|Número de publicación||WO2016116554 A1|
|Tipo de publicación||Solicitud|
|Número de solicitud||PCT/EP2016/051219|
|Fecha de publicación||28 Jul 2016|
|Fecha de presentación||21 Ene 2016|
|Fecha de prioridad||23 Ene 2015|
|También publicado como||EP3048649A1|
|Número de publicación||PCT/2016/51219, PCT/EP/16/051219, PCT/EP/16/51219, PCT/EP/2016/051219, PCT/EP/2016/51219, PCT/EP16/051219, PCT/EP16/51219, PCT/EP16051219, PCT/EP1651219, PCT/EP2016/051219, PCT/EP2016/51219, PCT/EP2016051219, PCT/EP201651219, WO 2016/116554 A1, WO 2016116554 A1, WO 2016116554A1, WO-A1-2016116554, WO2016/116554A1, WO2016116554 A1, WO2016116554A1|
|Inventores||Egbert Willem Kuijk, Erik Cornelis Bijleveld|
|Exportar cita||BiBTeX, EndNote, RefMan|
|Citas de patentes (17), Otras citas (3), Clasificaciones (16), Eventos legales (3)|
|Enlaces externos: Patentscope, Espacenet|
ELECTRONIC DEVICE MODULE
The invention relates to electronic device modules. In particular, the invention relates to electronic device modules comprising an electronic device, e.g., a solar or photovoltaic (PV) cell and a protective polymeric material.
Polymeric materials are commonly used in the manufacture of modules comprising one or more electronic devices including, but not limited to, solar cells (also known as photovoltaic cells), liquid crystal panels, electro-luminescent devices and plasma display units. The modules often comprise an electronic device in combination with one or more substrates, e.g., one or more glass cover sheets, often positioned between two substrates in which one or both of the substrates comprise glass, metal, plastic, rubber or another material. The polymeric materials are typically used as the encapsulant for the module or, depending upon the design of the module, as a skin layer component of the module, e.g. a back sheet in a solar cell module. Typical polymeric materials for these purposes include silicone resins, epoxy resins, polyvinyl butyral resins, cellulose acetate, ethylene- vinyl acetate copolymer (EVA) and ionomers.
Especially EVA is used in these applications. EVA has a number of shortcomings. Due to aging the color of the encapsulant turns yellow, and corrosive materials (like acetic acid) are being formed which may affect the photovoltaic cells and / or the construction of the device modules.
WO201 1/153541 discloses an electronic device module comprising at least one electronic device and a polymeric material in intimate contact with at least one surface of the electronic device. The polymeric material comprises an ethylene interpolymer which may be very low density polyethylene (VLDPE) and a grafted silane. In one embodiment, the polymeric material is a co-extruded material in which at least one outer skin layer (i) does not contain peroxide for crosslinking, and (ii) is the surface which comes into intimate contact with the module. This outer skin of the co-extruded material typically comprises the same polymer as the polymer of the core layer. In this embodiment, the core layer contains peroxide but the outer skin layer is without the peroxide.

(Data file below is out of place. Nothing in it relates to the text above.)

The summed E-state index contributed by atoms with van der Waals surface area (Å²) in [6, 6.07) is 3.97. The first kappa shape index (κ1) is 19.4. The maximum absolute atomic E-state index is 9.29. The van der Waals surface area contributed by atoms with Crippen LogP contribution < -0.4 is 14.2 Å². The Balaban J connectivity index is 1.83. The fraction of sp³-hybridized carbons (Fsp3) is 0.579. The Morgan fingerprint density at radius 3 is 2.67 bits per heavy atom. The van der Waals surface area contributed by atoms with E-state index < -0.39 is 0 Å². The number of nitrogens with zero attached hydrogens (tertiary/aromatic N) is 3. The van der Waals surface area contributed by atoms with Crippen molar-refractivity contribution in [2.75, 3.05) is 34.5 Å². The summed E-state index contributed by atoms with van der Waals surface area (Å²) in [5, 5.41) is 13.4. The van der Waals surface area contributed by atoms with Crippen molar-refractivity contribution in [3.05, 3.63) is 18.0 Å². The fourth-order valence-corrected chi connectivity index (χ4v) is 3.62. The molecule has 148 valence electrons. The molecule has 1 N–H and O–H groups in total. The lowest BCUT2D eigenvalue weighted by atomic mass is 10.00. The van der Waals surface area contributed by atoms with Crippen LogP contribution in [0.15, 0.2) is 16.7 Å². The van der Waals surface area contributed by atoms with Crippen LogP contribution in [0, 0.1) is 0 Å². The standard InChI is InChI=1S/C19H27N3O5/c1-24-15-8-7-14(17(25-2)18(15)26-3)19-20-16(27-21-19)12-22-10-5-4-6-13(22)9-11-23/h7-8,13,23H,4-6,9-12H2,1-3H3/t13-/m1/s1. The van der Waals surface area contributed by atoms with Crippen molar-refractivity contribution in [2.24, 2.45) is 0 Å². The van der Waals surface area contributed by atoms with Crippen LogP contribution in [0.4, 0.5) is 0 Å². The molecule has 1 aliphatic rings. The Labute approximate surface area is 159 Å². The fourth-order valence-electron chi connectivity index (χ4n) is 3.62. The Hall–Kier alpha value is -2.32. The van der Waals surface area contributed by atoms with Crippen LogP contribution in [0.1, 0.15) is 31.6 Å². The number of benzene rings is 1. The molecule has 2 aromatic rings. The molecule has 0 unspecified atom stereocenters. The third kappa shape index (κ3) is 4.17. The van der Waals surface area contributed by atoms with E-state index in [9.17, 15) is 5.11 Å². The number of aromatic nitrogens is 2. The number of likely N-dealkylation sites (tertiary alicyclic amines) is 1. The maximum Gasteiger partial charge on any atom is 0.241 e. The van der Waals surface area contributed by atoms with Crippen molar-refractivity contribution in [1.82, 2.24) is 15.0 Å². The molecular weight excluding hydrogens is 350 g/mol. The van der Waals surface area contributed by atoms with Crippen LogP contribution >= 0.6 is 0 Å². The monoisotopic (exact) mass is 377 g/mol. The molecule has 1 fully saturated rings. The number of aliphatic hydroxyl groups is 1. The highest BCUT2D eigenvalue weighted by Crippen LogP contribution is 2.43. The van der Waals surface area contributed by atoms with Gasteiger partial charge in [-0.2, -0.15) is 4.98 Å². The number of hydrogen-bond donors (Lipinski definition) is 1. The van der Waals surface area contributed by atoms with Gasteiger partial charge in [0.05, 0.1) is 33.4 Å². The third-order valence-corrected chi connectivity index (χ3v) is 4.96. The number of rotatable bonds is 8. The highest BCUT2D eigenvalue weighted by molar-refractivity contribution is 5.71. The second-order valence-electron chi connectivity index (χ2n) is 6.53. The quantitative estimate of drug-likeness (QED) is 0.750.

EP 2 579 331 discloses a sealing material for solar cell modules, wherein a
polyethylene based resin is used having a MFR between 0.1 g/min and 1 .0 g/min. EP 2 804 223 discloses a solar cell module having excellent appearance.
It is an object of the invention to provide an electronic device module which is more efficient and cost-effective. It is another objective to provide a device module comprising a polymeric material which has high optical clarity, good adhesion to glass, to the surface of an electronic device, and optionally to a back sheet in the module and which polymeric material has improved stability.
It is another objective to provide a device module comprising a polymeric material which is stable against creep and can ensure long lifetimes of the device module.
This objective is achieved by an electronic device module comprising a glass cover sheet 1 , a polymeric front material 2, an electronic device 3, a polymeric back material 4 and a backsheet 5, wherein the polymeric front and/or back materials have a trilayer structure comprising a back layer 23, 43 which is adhered to a surface of the electronic device 3, a front layer 21 , 41 which is adhered to the glass cover sheet 1 or the backsheet 5 and an intermediate layer 22, 42 between the back layer and the front layer,
wherein each of the back layer and the front layer comprises an ethylene interpolymer grafted with silane, wherein the ethylene interpolymer grafted with silane has a density of at most 0.905 g/cm3, and the intermediate layer consists of a non-grafted ethylene interpolymer having a density of at most 0.905 g/cm3, which is crosslinked with the aid of a crosslinking initiator and optionally a crosslinking coagent, a UV stabilizer and optionally one or more additives.
The present invention has the advantage that a high percentage of the chains in the polymeric front material and polymeric back material comprise silane, leading to a high adhesive strength to the substrate. Preferably the polymeric front and back material have a high melt flow rate (MFR) which increases the mobility of the polymer, leading to a high adhesion in short time.